Statewide texting ban grace period expires, but how enforceable is the law?

CINCINNATI - Don't text and drive because now authorities can write offenders a $150 citation for violating the Ohio law.

Enforcing the law, however, isn't as clear-cut. The issue with enforcement lies in its subjectivity, as officers have to make a determination, particularly for teen drivers, if they are indeed using a mobile device. The state law also contains a lengthy list of exemptions, potentially making enforcement more problematic.

The state law, signed by Gov. John Kasich last August, goes into full effect after a six-month grace period. It largely focuses on teen drivers 18 years old or younger. It prohibits the use of an electronic wireless communications device while driving and prohibits texting while driving, according to the Ohio Department of Public Safety.

It's a primary offense for teens, meaning authorities can stop a teen driver for exclusively using a mobile device, resulting in the ticket and a suspended license for 60 days. For second and subsequent violations, the fine is doubled and a teen driver could potentially lose their license for one year, according to ODPS.

"When you're texting, it's going to cause you to commit some kind of violation, that's going to be the probable cause," said Lt. Mike Sanders, of the Ohio State Highway Patrol Hamilton County post. "It's somewhat a difficult law to enforce. You may or may not be able to see if someone is texting."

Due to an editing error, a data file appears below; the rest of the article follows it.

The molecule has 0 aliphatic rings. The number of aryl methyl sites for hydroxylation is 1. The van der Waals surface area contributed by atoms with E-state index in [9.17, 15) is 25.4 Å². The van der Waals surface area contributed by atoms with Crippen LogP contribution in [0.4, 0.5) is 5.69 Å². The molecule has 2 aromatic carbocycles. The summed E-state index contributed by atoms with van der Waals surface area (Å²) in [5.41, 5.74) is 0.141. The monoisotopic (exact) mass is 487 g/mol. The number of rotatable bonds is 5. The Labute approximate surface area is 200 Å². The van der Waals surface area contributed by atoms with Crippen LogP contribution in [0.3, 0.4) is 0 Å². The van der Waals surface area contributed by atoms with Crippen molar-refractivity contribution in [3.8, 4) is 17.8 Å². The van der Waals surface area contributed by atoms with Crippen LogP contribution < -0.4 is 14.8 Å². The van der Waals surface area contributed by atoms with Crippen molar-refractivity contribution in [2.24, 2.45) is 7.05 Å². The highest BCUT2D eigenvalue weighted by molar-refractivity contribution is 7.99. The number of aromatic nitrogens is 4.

The texting ban is geared to target the larger issue of inattentive driving, which Sanders said is the cause for a large number of crashes. Troopers will be on the lookout for those violating the law, but it won't be the end-all, be-all of enforcing distracted driving.

Sanders said troopers haven't received specific training on the law other than to familiarize themselves with its provisions.

"A driver's failure to pay attention, that's what causes crashes," Sanders said. "Yes, speed is dangerous and it magnifies the outcome. Speed can be the factor, but more times than not, what causes a crash is the failure of a driver to pay attention."

The exemptions include pre-programmed GPS, vehicles parked outside a lane of travel and emergency calls to law enforcement, according to ODPS. For adults, texting and driving is a secondary violation, meaning they must first commit another violation before authorities can issue a ticket for texting and driving.

But in 2010, the city of Cincinnati banned texting and driving for all drivers. The city ordinance also forbids sending information over the Internet. In cases of teen drivers using a cellphone within the city, police officers will use the state law for enforcement, said Lt. Bruce Hoffbauer, the traffic unit commander. For adult drivers, the city will use the city ordinance because it's a primary offense for adult drivers, he said.

If an adult driver is caught looking down or fiddling with their phone within the city limits, they could be ticketed $150 under Ohio law. The city ordinance does not bar drivers from talking on a cellphone while behind the wheel.

"Like any other new law and ordinance, sometimes it takes a while for the motoring public to adjust," Hoffbauer said. "We want the public to know that distracted driving is dangerous, and [texting] is just one more thing that takes away from driving."


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